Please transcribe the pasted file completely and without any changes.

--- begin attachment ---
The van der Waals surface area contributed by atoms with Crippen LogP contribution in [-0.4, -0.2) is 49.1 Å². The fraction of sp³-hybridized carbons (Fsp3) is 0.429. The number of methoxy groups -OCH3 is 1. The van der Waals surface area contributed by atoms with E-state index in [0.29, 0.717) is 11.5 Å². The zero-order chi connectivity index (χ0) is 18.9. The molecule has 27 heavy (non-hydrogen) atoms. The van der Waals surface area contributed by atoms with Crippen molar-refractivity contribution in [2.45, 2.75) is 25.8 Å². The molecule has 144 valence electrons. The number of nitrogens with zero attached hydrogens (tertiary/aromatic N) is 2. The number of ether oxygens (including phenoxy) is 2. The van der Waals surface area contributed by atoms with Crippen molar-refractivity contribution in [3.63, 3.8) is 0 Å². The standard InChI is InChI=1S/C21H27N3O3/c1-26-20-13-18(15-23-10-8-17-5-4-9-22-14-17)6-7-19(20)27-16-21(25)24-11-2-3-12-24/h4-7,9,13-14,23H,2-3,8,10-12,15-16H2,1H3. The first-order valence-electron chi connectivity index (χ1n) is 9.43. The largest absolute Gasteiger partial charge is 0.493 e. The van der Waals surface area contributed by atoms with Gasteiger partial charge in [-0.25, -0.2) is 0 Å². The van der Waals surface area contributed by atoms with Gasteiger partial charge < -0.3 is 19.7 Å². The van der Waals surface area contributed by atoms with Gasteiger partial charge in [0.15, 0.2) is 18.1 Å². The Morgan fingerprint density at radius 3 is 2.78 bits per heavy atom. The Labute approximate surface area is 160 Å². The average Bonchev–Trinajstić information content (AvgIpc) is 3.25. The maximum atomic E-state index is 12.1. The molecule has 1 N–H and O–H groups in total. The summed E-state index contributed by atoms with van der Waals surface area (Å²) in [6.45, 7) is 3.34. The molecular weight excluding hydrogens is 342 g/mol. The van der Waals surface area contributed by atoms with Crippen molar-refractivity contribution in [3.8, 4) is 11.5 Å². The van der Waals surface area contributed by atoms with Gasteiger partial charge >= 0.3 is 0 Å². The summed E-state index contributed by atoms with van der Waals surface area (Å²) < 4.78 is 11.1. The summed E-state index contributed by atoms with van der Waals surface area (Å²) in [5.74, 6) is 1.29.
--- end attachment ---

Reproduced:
The van der Waals surface area contributed by atoms with Crippen LogP contribution in [-0.4, -0.2) is 49.1 Å². The fraction of sp³-hybridized carbons (Fsp3) is 0.429. The number of methoxy groups -OCH3 is 1. The van der Waals surface area contributed by atoms with E-state index in [0.29, 0.717) is 11.5 Å². The zero-order chi connectivity index (χ0) is 18.9. The molecule has 27 heavy (non-hydrogen) atoms. The van der Waals surface area contributed by atoms with Crippen molar-refractivity contribution in [2.45, 2.75) is 25.8 Å². The molecule has 144 valence electrons. The number of nitrogens with zero attached hydrogens (tertiary/aromatic N) is 2. The number of ether oxygens (including phenoxy) is 2. The van der Waals surface area contributed by atoms with Crippen molar-refractivity contribution in [3.63, 3.8) is 0 Å². The standard InChI is InChI=1S/C21H27N3O3/c1-26-20-13-18(15-23-10-8-17-5-4-9-22-14-17)6-7-19(20)27-16-21(25)24-11-2-3-12-24/h4-7,9,13-14,23H,2-3,8,10-12,15-16H2,1H3. The first-order valence-electron chi connectivity index (χ1n) is 9.43. The largest absolute Gasteiger partial charge is 0.493 e. The van der Waals surface area contributed by atoms with Gasteiger partial charge in [-0.25, -0.2) is 0 Å². The van der Waals surface area contributed by atoms with Gasteiger partial charge < -0.3 is 19.7 Å². The van der Waals surface area contributed by atoms with Gasteiger partial charge in [0.15, 0.2) is 18.1 Å². The Morgan fingerprint density at radius 3 is 2.78 bits per heavy atom. The Labute approximate surface area is 160 Å². The average Bonchev–Trinajstić information content (AvgIpc) is 3.25. The maximum atomic E-state index is 12.1. The molecule has 1 N–H and O–H groups in total. The summed E-state index contributed by atoms with van der Waals surface area (Å²) in [6.45, 7) is 3.34. The molecular weight excluding hydrogens is 342 g/mol. The van der Waals surface area contributed by atoms with Crippen molar-refractivity contribution in [3.8, 4) is 11.5 Å². The van der Waals surface area contributed by atoms with Gasteiger partial charge >= 0.3 is 0 Å². The summed E-state index contributed by atoms with van der Waals surface area (Å²) < 4.78 is 11.1. The summed E-state index contributed by atoms with van der Waals surface area (Å²) in [5.74, 6) is 1.29.